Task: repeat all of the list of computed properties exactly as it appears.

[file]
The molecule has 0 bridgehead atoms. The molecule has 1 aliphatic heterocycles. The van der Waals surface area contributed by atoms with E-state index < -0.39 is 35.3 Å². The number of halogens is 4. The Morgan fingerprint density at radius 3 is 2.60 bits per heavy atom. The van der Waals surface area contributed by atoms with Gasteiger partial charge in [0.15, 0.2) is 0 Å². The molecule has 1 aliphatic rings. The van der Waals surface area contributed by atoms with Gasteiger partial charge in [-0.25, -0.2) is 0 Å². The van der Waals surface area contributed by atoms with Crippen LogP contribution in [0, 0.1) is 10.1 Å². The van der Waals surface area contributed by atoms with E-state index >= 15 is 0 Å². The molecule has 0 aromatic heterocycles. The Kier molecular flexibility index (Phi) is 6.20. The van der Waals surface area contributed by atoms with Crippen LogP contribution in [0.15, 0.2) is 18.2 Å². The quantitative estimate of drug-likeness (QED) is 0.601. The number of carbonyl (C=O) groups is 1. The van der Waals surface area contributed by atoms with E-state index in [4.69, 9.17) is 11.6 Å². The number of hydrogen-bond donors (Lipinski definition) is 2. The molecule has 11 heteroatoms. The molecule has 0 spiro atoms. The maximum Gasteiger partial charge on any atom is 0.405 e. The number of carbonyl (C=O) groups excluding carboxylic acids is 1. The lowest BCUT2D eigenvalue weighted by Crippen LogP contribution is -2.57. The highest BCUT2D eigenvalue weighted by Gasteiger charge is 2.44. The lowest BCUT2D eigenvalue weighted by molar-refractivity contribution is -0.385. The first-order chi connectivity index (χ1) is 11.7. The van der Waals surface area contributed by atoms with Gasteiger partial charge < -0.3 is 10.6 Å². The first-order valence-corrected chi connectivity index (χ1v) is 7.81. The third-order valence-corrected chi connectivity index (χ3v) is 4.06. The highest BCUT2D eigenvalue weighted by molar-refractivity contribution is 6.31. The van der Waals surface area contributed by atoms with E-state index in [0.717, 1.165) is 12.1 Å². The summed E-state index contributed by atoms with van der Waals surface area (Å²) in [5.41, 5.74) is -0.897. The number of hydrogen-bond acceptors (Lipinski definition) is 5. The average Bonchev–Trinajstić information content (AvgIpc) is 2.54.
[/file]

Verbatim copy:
The molecule has 0 bridgehead atoms. The molecule has 1 aliphatic heterocycles. The van der Waals surface area contributed by atoms with E-state index < -0.39 is 35.3 Å². The number of halogens is 4. The Morgan fingerprint density at radius 3 is 2.60 bits per heavy atom. The van der Waals surface area contributed by atoms with Gasteiger partial charge in [0.15, 0.2) is 0 Å². The molecule has 1 aliphatic rings. The van der Waals surface area contributed by atoms with Gasteiger partial charge in [-0.25, -0.2) is 0 Å². The van der Waals surface area contributed by atoms with Crippen LogP contribution in [0, 0.1) is 10.1 Å². The van der Waals surface area contributed by atoms with E-state index >= 15 is 0 Å². The molecule has 0 aromatic heterocycles. The Kier molecular flexibility index (Phi) is 6.20. The van der Waals surface area contributed by atoms with Crippen LogP contribution in [0.15, 0.2) is 18.2 Å². The quantitative estimate of drug-likeness (QED) is 0.601. The number of carbonyl (C=O) groups is 1. The van der Waals surface area contributed by atoms with E-state index in [4.69, 9.17) is 11.6 Å². The number of hydrogen-bond donors (Lipinski definition) is 2. The molecule has 11 heteroatoms. The molecule has 0 spiro atoms. The maximum Gasteiger partial charge on any atom is 0.405 e. The number of carbonyl (C=O) groups excluding carboxylic acids is 1. The lowest BCUT2D eigenvalue weighted by Crippen LogP contribution is -2.57. The highest BCUT2D eigenvalue weighted by Gasteiger charge is 2.44. The lowest BCUT2D eigenvalue weighted by molar-refractivity contribution is -0.385. The first-order chi connectivity index (χ1) is 11.7. The van der Waals surface area contributed by atoms with Gasteiger partial charge < -0.3 is 10.6 Å². The first-order valence-corrected chi connectivity index (χ1v) is 7.81. The third-order valence-corrected chi connectivity index (χ3v) is 4.06. The highest BCUT2D eigenvalue weighted by molar-refractivity contribution is 6.31. The van der Waals surface area contributed by atoms with E-state index in [0.717, 1.165) is 12.1 Å². The summed E-state index contributed by atoms with van der Waals surface area (Å²) in [5.41, 5.74) is -0.897. The number of hydrogen-bond acceptors (Lipinski definition) is 5. The average Bonchev–Trinajstić information content (AvgIpc) is 2.54.